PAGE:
A low carb diet has long been used to lose weight and stay healthy. This diet is simply titled; it involves eating very few carbohydrates. Although it must be said that we need carbohydrates, eating less of them can have some benefits to our health.

Starchy foods like rice, pasta, and potatoes have the most glycemic load, meaning they cause blood sugar spikes, obviously, cutting down on these foods would inevitably lead to a lower carb intake.

Vegetables are some of the best carbs, however when starting a low carb lifestyle, there are certain ones we need to avoid, and some of these may seem to go against our common sense.

However, there is a very good reason for avoiding these starchy vegetables when following a low carb diet.

Say No To Starchy Vegetables

As a general idea, you need to avoid the vegetables that are high starch. The obvious culprit is the potato; we all know potatoes are starchy but there are others…

  • Peas
  • Corn
  • Beets
  • Squash
  • Plantain
  • Beans
  • Parsnips
  • Yucca
  • Pumpkin
  • Yams
  • Sweet Potatoes
  • All root vegetables

Typically, all starchy vegetables need to be cooked, unlike non-starchy varieties than can be eaten raw, such as spinach, tomatoes, and mushrooms.

Spinach (a low starch and allowed vegetable) contains 0.1g of carbs per half a cup. Compare this to the parsnip, which contains 12.1g of carbs per half a cup.

The vegetable with the highest carb and therefore starch rating is the fresh yucca, which has an absolutely huge amount of carbs at 37.2.

The potato is the king of starch, scoring a 100 on the GI scale (glycemic index).

The problem with starchy vegetables is that starch is essentially broken down into glucose when we digest it and starches cause blood sugar spikes, and an insulin response in the body, additionally, when eating low carb, you want to trigger the metabolic response known as ketosis and any starchy foods, including vegetables can interfere with this process.

Vegetables that are high in starch also tend to be higher in calories than non-starchy vegetables and can therefore have a huge impact on weight loss and gain. If you are trying to control your weight then you should be consuming far more of the low starch vegetables.

Not only are they better for you, but you are less likely to be hungry and therefore snack as you can eat much bigger proportions of them. This is one of the huge problems for many people who are trying to lose weight, so ensuring you eat the appropriate portion size for the right food is critical. You can have much bigger portions of low starch vegetables without suffering the harm of a high carb intake that you get with foods like peas and potatoes.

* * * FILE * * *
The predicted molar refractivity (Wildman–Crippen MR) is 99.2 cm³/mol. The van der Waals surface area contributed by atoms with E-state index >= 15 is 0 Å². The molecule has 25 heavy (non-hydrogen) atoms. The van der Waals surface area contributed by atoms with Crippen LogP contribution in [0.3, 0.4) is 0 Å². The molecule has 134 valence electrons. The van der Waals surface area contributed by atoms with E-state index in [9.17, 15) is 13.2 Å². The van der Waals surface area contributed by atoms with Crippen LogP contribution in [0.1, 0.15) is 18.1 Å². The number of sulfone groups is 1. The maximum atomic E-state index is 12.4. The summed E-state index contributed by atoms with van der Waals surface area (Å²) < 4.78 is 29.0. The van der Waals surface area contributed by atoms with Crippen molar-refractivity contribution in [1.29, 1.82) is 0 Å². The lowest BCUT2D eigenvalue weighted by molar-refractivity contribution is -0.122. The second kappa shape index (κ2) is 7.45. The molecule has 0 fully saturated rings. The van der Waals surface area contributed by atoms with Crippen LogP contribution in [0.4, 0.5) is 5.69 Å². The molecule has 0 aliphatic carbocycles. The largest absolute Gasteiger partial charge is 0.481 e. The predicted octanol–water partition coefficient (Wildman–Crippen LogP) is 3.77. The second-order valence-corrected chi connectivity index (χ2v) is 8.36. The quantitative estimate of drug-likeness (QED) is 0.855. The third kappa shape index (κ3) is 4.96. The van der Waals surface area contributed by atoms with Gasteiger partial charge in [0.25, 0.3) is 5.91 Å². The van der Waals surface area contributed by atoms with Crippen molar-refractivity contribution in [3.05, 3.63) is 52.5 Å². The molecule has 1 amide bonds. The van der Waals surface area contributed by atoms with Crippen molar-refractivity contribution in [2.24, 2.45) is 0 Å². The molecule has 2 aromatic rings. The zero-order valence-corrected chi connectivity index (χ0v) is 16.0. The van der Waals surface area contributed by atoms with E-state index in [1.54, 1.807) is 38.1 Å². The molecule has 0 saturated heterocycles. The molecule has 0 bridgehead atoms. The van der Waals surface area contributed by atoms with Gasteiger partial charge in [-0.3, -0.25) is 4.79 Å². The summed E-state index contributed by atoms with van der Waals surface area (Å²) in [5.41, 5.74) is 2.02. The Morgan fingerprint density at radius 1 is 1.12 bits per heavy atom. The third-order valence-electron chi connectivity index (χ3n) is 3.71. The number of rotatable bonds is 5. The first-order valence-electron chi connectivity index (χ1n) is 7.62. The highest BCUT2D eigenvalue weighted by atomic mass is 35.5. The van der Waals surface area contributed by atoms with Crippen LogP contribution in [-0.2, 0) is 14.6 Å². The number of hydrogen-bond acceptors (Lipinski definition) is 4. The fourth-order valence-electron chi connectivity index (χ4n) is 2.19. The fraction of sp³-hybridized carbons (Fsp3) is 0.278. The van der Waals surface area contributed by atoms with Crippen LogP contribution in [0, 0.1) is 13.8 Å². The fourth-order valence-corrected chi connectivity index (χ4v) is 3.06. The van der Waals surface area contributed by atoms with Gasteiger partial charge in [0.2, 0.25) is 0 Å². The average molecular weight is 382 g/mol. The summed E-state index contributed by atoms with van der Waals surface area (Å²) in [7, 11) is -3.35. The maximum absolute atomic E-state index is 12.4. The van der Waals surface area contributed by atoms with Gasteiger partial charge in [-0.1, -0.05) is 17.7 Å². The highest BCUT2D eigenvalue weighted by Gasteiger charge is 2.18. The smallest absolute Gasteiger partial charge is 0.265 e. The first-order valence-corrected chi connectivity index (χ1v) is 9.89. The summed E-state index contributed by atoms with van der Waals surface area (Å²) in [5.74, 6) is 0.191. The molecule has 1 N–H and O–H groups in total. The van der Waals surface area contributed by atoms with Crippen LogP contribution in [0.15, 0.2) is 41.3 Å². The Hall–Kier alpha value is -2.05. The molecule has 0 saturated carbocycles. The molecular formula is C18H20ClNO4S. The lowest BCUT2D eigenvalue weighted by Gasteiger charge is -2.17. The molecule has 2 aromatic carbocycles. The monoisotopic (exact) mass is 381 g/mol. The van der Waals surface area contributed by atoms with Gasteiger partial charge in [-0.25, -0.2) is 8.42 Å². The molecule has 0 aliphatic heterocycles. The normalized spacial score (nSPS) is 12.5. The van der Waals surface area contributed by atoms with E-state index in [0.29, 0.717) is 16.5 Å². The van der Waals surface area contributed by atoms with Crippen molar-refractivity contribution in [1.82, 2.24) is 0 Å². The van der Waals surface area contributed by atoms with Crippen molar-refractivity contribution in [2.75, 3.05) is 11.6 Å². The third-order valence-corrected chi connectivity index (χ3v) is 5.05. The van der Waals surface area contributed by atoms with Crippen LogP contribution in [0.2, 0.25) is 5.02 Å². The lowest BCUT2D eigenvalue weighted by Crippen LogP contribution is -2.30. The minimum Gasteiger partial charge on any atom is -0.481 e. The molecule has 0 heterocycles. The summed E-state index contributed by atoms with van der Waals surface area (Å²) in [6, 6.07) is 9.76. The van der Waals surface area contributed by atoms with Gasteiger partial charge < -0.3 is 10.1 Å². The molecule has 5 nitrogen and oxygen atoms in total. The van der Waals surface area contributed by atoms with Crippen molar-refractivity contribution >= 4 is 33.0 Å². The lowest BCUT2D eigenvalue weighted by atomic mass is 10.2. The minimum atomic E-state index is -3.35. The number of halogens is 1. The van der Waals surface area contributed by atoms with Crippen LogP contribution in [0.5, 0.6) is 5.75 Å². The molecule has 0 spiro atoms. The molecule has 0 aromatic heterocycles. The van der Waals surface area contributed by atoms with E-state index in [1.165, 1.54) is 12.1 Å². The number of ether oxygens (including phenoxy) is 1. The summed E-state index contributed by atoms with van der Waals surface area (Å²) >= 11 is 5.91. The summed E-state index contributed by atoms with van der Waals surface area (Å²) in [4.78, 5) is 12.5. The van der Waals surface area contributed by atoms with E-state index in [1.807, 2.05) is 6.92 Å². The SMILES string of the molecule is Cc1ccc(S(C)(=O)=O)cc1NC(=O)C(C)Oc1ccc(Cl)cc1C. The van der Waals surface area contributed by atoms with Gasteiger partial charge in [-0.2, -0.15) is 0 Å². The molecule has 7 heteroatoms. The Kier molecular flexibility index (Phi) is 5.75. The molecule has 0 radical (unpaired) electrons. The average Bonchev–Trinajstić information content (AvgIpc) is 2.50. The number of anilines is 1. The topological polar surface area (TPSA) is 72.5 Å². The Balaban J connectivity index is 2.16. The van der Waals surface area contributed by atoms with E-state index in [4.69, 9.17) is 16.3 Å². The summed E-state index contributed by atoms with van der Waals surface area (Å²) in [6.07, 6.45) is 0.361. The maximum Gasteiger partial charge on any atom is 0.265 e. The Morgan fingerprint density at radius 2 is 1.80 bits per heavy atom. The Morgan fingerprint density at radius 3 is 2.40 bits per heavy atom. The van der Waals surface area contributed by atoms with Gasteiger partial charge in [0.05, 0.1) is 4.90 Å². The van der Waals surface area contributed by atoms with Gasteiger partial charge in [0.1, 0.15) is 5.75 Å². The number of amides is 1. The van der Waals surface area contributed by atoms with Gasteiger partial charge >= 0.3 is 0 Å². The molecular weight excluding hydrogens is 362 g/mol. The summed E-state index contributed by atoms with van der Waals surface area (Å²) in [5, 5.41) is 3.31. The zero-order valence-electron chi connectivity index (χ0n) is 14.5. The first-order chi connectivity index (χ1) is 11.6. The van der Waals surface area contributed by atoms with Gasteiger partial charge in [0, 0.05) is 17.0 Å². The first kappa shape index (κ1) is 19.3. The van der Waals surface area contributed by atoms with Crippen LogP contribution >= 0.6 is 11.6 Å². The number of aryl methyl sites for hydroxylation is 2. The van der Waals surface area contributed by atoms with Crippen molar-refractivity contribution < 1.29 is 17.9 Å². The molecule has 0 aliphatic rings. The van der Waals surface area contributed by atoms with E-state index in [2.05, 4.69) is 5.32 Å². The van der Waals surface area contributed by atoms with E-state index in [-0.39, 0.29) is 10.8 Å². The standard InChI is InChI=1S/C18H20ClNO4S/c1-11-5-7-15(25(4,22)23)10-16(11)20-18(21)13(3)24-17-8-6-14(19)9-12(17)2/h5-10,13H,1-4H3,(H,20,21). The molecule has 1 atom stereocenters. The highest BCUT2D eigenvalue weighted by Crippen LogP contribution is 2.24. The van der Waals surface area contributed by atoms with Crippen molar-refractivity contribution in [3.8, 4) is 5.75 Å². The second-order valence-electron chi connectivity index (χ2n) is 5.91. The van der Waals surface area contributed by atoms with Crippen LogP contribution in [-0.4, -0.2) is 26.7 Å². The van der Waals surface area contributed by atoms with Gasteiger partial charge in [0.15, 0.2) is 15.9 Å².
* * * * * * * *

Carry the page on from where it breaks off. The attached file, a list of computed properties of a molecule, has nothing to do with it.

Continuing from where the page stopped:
Some vegetables contain far higher levels of starch and therefore sugar than we want when following a low carb diet so if you are to succeed on this diet then they are best avoided.

Non-starchy Vegetables

The best low carb vegetables that you can eat are the leafy greens such as spinach, kale, tomatoes, onions, mushrooms, cucumbers, and many others.

They are good for you in so many ways, and do not contain the levels of sugar and starches that other vegetables such as potatoes do. These vegetables are particularly nutrient dense and are always recommended for everyone, but particularly those who are suffering from health problems. This is partly because they are full of nutrients and antioxidants, which are essential for good health.

As a really general and basic rule, opt for vegetables that grow above the ground, as these are generally lower in sugar than root vegetables, and typically come from the flowering part of the plant.

Final Thoughts

A word of warning, if you suffer from diabetes or any other health issue you should consult your doctor before changing your diet, particularly when considering a low carb diet.

This is because the levels of sugar in the blood become increasingly important at this time and a low carb diet that avoids high starch vegetables will have a significant effect on your blood sugar level. It is best to engage in any diet changes under medical supervision.